In fact, three previous reviews showed no sign of significant fraud or any reason to doubt President Biden’s victory. But the senators now plan to recount — by hand — all 2.1 million ballots cast in Maricopa County, two-thirds of the entire vote statewide.

Critics in both parties charge that an effort that began as a way to placate angry Trump voters has become a political embarrassment and another blow to the once-inviolable democratic norm that losers and winners alike honor the results of elections.

“You know the dog that caught the car?” said Steve Gallardo, the lone Democrat on the Republican-dominated Maricopa Board of Supervisors. “The dog doesn’t know what to do with it.”After a brief pause on Friday ordered by a state court judge, the audit continues without clarity on who will do the counting, what it will cost and who will pay for the process, which is expected to last into mid-May. The One America network is livestreaming it, and Mr. Trump is cheering from the sidelines.

In an email statement on Saturday, he praised the “brave American Patriots” behind the effort and demanded that Gov. Doug Ducey, a frequent target of his displeasure, dispatch the state police or National Guard for their protection.

Katie Hobbs, Arizona’s secretary of state, a Democrat, was less enthused.

“My concern grows deeper by the hour,” she said in an email on Friday. “It is clear that no one involved in this process knows what they are doing, and they are making it up as they go along.”

The Senate president, Karen Fann, said in December that the audit had no hidden agenda and could not change the settled election results in Arizona, regardless of what it showed.

“A lot of our constituents have a lot of questions about how the voting, the electoral system works, the security of it, the validity of it,” she said, and so the senators needed experts to examine voting processes and determine “what else could we do to verify the votes were correct and accurate.”
Other state legislatures have looked into bogus claims of election fraud. But the Arizona audit, driven in part by conspiracy theories about rigged voting machines, is in a league of its own. Experts say it underscores the sharp rightward shift of the Legislature and the state Republican Party even as the state edges toward the political center.

“I get why they’re doing it, because half of the G.O.P. believes there was widespread fraud,” said Mike Noble, a Phoenix pollster who got his start in Republican politics. “The only problem is, a majority of the electorate doesn’t believe there was widespread fraud.

“The longer they push this,” he said, “the more they’re alienating people in the middle.”

In Arizona, the state party is headed by Kelli Ward, a former state senator who has rejected Mr. Biden’s victory and supports the audit. Under her leadership, the party in January censured Mr. Ducey, former Senator Jeff Flake and Cindy McCain for being insufficiently loyal to Mr. Trump.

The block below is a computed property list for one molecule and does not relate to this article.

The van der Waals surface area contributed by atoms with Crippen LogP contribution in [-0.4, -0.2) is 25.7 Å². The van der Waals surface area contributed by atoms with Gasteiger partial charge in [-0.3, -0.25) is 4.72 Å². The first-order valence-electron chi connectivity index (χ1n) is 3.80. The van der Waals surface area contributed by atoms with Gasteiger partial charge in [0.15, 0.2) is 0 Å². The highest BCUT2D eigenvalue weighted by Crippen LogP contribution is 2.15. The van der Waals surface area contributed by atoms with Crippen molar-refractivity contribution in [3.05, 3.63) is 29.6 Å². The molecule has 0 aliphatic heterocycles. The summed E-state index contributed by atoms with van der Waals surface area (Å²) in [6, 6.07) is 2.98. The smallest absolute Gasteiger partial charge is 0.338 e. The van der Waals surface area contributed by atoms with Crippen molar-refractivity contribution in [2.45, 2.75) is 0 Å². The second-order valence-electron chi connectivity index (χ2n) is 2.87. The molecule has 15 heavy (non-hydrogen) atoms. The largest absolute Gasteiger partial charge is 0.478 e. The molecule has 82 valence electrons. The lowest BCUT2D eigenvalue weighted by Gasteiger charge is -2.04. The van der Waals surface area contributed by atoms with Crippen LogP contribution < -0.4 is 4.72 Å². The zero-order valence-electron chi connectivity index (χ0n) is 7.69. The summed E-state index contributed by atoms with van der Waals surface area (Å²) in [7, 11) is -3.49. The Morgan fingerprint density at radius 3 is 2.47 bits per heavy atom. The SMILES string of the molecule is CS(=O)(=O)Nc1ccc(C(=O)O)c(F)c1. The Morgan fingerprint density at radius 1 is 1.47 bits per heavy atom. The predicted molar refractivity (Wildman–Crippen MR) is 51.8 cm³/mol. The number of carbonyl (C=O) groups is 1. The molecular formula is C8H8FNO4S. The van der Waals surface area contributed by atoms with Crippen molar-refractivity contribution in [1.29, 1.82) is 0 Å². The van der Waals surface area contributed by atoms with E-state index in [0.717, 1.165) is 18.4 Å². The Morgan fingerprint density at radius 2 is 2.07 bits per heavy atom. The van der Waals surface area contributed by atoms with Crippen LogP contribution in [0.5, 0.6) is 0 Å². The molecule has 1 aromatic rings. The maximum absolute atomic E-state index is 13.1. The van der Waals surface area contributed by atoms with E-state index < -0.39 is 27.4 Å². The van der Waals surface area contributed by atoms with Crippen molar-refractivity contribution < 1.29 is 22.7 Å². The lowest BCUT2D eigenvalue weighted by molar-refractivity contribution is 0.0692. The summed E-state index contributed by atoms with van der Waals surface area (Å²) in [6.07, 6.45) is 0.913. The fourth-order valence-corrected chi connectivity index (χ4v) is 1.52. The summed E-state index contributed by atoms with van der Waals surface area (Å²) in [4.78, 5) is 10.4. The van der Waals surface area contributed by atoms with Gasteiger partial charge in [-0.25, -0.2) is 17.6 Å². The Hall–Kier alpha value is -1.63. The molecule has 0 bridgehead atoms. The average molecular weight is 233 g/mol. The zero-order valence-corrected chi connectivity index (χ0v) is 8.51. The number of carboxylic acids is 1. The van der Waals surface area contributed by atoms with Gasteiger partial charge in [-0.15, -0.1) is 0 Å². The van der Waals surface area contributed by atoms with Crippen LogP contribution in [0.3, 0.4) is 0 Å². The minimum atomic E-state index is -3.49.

U.S. Crime, Police, Race, Court

david fowler

washington post logoWashington Post, Md. officials to review cases handled by ex-chief medical examiner who testified in Derek Chauvin’s defense, Emily Davies and Ovetta Wiggins, April 25, 2021 (print ed.). Top Maryland officials are launching an investigation of all deaths in police custody that were overseen by the state’s former chief medical examiner, shown above, who testified in Derek Chauvin’s defense, the Maryland attorney general and governor’s offices announced Friday.

Raquel Coombs, a spokeswoman for Attorney General Brian E. Frosh, said the office has been in internal discussions about launching a probe for the past couple of weeks and recently reached out to Gov. Larry Hogan’s office about how to proceed.

David Fowler, who was Maryland’s chief medical examiner from 2002 to 2019, served as a key witness for Chauvin, whose high-profile trial ended this week with a jury convicting the former Minneapolis officer of murder and manslaughter in the death of George Floyd.

Fowler broke with the Hennepin County medical examiner, among others, to classify Floyd’s killing as “undetermined” and not a homicide. Floyd was seen in viral video gasping for breath while pinned under Chauvin’s knee. Fowler testified that the primary cause of Floyd’s death was cardiac arrhythmia during police restraint due to underlying heart disease. He also said that Floyd’s drug use and exposure to carbon monoxide from the police car contributed to his death

  brandi levy aclu photo

 Brandi Levy poses for a portrait provided by the ACLU outside of Mahanoy Area High School. Levy is now 18 and in college, where she studies accounting. (Danna Singer)

washington post logoWashington Post, A cheerleader’s Snapchat rant leads to ‘momentous’ Supreme Court case on student speech, Robert Barnes, April 26, 2021 (print ed.). The high school cheerleader relegated to the JV squad for another year responded with a fleeting fit of frustration: a photo of her upraised middle finger and another word that begins with F.

“F--- school, f--- softball, f--- cheer, f--- everything,” 14-year-old Brandi Levy typed into Snapchat one spring Saturday. Like all “snaps” posted to a Snapchat “story,” this one sent to about 250 “friends” was to disappear within 24 hours, before everyone returned to Pennsylvania’s Mahanoy Area High School on Monday.

Instead, an adolescent outburst and the adult reaction to it have arrived at the Supreme Court, where the case could determine how the First Amendment’s protection of free speech applies to the off-campus activities of the nation’s 50 million public school students.